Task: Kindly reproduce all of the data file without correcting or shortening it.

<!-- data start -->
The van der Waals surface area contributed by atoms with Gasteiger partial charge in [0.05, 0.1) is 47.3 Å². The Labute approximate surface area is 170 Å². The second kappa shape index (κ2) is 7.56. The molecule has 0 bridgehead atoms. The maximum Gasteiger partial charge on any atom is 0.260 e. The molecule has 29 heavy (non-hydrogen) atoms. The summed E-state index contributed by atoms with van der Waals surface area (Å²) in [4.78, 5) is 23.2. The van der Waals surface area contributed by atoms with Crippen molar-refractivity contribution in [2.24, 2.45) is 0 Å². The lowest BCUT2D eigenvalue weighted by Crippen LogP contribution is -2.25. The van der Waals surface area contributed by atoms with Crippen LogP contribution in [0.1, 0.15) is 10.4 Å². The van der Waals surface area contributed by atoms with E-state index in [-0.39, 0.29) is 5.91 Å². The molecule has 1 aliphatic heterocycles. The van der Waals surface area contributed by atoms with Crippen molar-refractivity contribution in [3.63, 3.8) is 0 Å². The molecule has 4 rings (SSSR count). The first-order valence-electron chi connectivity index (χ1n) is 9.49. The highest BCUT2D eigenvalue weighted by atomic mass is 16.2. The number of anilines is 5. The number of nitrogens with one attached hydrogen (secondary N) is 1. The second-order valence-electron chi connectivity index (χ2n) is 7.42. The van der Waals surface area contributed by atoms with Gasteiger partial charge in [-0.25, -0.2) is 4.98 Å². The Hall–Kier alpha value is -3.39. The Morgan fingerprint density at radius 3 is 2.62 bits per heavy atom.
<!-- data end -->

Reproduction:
The van der Waals surface area contributed by atoms with Gasteiger partial charge in [0.05, 0.1) is 47.3 Å². The Labute approximate surface area is 170 Å². The second kappa shape index (κ2) is 7.56. The molecule has 0 bridgehead atoms. The maximum Gasteiger partial charge on any atom is 0.260 e. The molecule has 29 heavy (non-hydrogen) atoms. The summed E-state index contributed by atoms with van der Waals surface area (Å²) in [4.78, 5) is 23.2. The van der Waals surface area contributed by atoms with Crippen molar-refractivity contribution in [2.24, 2.45) is 0 Å². The lowest BCUT2D eigenvalue weighted by Crippen LogP contribution is -2.25. The van der Waals surface area contributed by atoms with Crippen LogP contribution in [0.1, 0.15) is 10.4 Å². The van der Waals surface area contributed by atoms with E-state index in [-0.39, 0.29) is 5.91 Å². The molecule has 1 aliphatic heterocycles. The van der Waals surface area contributed by atoms with Crippen molar-refractivity contribution in [3.63, 3.8) is 0 Å². The molecule has 4 rings (SSSR count). The first-order valence-electron chi connectivity index (χ1n) is 9.49. The highest BCUT2D eigenvalue weighted by atomic mass is 16.2. The number of anilines is 5. The number of nitrogens with one attached hydrogen (secondary N) is 1. The second-order valence-electron chi connectivity index (χ2n) is 7.42. The van der Waals surface area contributed by atoms with Gasteiger partial charge in [-0.25, -0.2) is 4.98 Å². The Hall–Kier alpha value is -3.39. The Morgan fingerprint density at radius 3 is 2.62 bits per heavy atom.